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TAMERLANE.

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IND solace in a dying hour !

Such, father, is not (now) my theme I will not madly deem that power

Of Earth may shrive me of the sin

Unearthly pride hath revell'd in-
I have no time to dote or dream :
You call it hope — that fire of fire !
It is but agony of desire :
If I can hope - oh God! I can

Its fount is holier — more divine-
I would not call thee fool, old man,

But such is not a gift of thinę. Know thou the secret of a spirit

Bow'd from its wild pride into shame.
O yearning heart! I did inherit

Thy withering portion with the fame,
The searing glory which hath shone
Amid the jewels of my throne,
Halo of Hell! and with a pain
Not Hell shall make me fear again —
O craving heart, for the lost flowers
And sunshine of my summer hours !
The undying voice of that dead time,
With its interminable chime,
Rings, in the spirit of a spell,
Upon thy emptiness - a knell.

I have not always been as now :
The fever'd diadem on my brow

I claim'd and won usurpingly
Hath not the same fierce heirdom given
Rome to the Cæsar - this to me?

The heritage of a kingly mind,
And a proud spirit which hath striven

Triumphantly with human kind.
On mountain soil I first drew life :

The mists of the Taglay have shed
Nightly their dews upon my head,
And, I believe, the winged strife
And tumult of the headlong air
Have nestled in my very hair.
So late from Heaven that dew - it fell

('Mid dreams of an unholy night) Upon me with the touch of Hell,

While the red flashing of the light
From clouds that hung, like banners, o'er,

Appeared to my half-closing eye

The pageantry of monarchy,
And the deep trumpet-thunder's roar
Came hurriedly upon me, telling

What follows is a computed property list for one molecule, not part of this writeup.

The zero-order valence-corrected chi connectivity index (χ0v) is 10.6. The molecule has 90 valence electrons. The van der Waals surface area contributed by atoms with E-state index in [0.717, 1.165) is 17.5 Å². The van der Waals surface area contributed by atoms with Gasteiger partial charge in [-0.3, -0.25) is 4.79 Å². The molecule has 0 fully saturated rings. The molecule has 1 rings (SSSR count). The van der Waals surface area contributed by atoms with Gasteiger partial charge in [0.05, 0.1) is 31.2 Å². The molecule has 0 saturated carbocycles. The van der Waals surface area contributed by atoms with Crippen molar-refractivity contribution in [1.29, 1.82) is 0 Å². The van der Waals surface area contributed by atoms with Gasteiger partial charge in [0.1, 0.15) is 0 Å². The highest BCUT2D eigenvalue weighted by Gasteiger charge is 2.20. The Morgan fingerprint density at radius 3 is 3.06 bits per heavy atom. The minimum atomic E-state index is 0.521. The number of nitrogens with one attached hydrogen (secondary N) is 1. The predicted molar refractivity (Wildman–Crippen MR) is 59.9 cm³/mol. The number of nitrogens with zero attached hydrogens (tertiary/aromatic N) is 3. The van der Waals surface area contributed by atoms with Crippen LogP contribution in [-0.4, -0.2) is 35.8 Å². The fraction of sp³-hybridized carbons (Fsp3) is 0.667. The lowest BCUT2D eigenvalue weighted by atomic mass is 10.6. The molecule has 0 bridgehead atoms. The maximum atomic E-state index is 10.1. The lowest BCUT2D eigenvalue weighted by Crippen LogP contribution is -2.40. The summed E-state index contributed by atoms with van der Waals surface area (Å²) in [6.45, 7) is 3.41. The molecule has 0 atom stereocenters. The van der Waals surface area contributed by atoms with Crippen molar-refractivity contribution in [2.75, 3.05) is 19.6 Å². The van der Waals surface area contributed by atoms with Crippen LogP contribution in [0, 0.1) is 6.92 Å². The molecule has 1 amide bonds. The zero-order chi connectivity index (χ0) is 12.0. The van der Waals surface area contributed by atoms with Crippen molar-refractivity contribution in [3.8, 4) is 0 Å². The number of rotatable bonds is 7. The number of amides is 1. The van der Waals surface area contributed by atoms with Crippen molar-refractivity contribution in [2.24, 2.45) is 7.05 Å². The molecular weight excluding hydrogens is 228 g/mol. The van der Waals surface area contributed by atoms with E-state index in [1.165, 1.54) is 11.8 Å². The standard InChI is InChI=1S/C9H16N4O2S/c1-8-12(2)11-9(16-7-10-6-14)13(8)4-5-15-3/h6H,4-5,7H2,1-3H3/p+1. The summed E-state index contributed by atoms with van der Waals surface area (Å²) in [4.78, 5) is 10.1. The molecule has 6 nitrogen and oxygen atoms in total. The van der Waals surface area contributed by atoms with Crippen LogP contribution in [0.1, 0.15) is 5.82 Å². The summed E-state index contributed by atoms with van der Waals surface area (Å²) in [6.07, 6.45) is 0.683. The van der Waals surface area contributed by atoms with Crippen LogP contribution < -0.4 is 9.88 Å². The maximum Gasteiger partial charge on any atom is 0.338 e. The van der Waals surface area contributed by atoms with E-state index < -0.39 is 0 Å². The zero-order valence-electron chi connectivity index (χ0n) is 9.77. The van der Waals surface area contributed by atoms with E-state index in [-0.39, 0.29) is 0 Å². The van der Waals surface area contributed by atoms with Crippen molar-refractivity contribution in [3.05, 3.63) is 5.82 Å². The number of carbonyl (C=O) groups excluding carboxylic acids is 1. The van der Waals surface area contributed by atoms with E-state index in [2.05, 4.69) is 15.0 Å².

Of human battle, where my voice,
My own voice, silly child ! — was swelling

(O! how my spirit would rejoice,
And leap within me at the cry)
The battle-cry of Victory !

The rain came down upon my head

Unshelter'd — and the heavy wind

Rendered me mad and deaf and blind. It was but man, I thought, who shed

Laurels upon me: and the rush The torrent of the chilly air Gurgled within my car the crush

Of empires — with the captive's prayer — The hum of suitors and the tone Of flattery 'round a sovereign's throne. My passions, from that hapless hour,

Usurp'd a tyranny which men Have deem'd, since I have reach'd to power, My innate nature

- be it so : But, father, there liv'd one who, then, Then - in my boyhood — when their fire

Burn'd with a still intenser glow
(For passion must, with youth, expire)

E'en then who knew this iron heart
In woman's weakness had a part.

I have no words -alas! to tell
The loveliness of loving well !
Nor would I now attempt to trace
The more than beauty of a face
Whose lineaments, upon my mind,
Are – shadows on th' unstable wind :

Thus I remember having dwelt

Some page of early lore upon, With loitering eye, till I have felt The letters — with their meaning - melt

To fantasies — with none.

O, she was worthy of all love !

Love — as in infancy was mine ’T was such as angel minds above

Might envy; her young heart the shrine On which my every hope and thought Were incense - then a goodly gift,

For they were childish and upright Pure – as her young example taught: Why did I leave it, and, adrift,

Trust to the fire within, for light?

We grew

in

age - and love — together Roaming the forest and the wild ; My breast her shield in wintry weather

And when the friendly sunshine smild, And she would mark the opening skies, I saw no Heaven

- but in her eyes.

Young Love's first lesson is the heart :

For 'mid that sunshine, and those smiles, When, from our little cares apart,

And laughing at her girlish wiles,

I'd throw me on her throbbing breast,

And pour my spirit out in tears -
There was no need to speak the rest

No need to quiet any fears
Of her — who ask'd no reason why,
But turn'd on me her quiet eye !

Yet more than worthy of the love
My spirit struggled with, and strove,
When, on the mountain-peak, alone,
Ambition lent it a new tone –
I had no being — but in thee:

The world, and all it did contain
In the earth the air — the sea

Its joy - its little lot of pain That was new pleasure - the ideal,

Dim vanities of dreams by night And dimmer nothings which were real

(Shadows — and a more shadowy light!) Parted upon their misty wings,

And so, confusedly, became

Thine image and a name - a name ! Two separate

yet most intimate things. I was ambitious — have you known

The passion, father? You have not: A cottager, I mark'd a throne Of half the world as all my own,

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